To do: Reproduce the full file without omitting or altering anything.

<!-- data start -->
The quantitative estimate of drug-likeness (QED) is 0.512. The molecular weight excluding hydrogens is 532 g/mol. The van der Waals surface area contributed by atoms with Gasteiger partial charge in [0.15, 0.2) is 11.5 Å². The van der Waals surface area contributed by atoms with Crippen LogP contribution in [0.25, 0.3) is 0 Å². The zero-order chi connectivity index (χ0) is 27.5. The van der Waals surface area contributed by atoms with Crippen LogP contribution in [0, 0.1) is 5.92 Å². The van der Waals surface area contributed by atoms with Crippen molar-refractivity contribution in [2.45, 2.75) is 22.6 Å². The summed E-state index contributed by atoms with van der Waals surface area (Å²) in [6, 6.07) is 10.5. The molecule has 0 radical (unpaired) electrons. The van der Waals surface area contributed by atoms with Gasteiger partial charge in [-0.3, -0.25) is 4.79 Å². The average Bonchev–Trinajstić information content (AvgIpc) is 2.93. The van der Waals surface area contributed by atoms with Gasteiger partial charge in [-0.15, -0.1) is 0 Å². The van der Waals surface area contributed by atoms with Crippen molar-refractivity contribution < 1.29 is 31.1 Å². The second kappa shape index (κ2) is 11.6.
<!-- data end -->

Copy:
The quantitative estimate of drug-likeness (QED) is 0.512. The molecular weight excluding hydrogens is 532 g/mol. The van der Waals surface area contributed by atoms with Gasteiger partial charge in [0.15, 0.2) is 11.5 Å². The van der Waals surface area contributed by atoms with Crippen LogP contribution in [0.25, 0.3) is 0 Å². The zero-order chi connectivity index (χ0) is 27.5. The van der Waals surface area contributed by atoms with Crippen LogP contribution in [0, 0.1) is 5.92 Å². The van der Waals surface area contributed by atoms with Crippen molar-refractivity contribution in [2.45, 2.75) is 22.6 Å². The summed E-state index contributed by atoms with van der Waals surface area (Å²) in [6, 6.07) is 10.5. The molecule has 0 radical (unpaired) electrons. The van der Waals surface area contributed by atoms with Gasteiger partial charge in [-0.3, -0.25) is 4.79 Å². The average Bonchev–Trinajstić information content (AvgIpc) is 2.93. The van der Waals surface area contributed by atoms with Gasteiger partial charge in [-0.15, -0.1) is 0 Å². The van der Waals surface area contributed by atoms with Crippen molar-refractivity contribution < 1.29 is 31.1 Å². The second kappa shape index (κ2) is 11.6.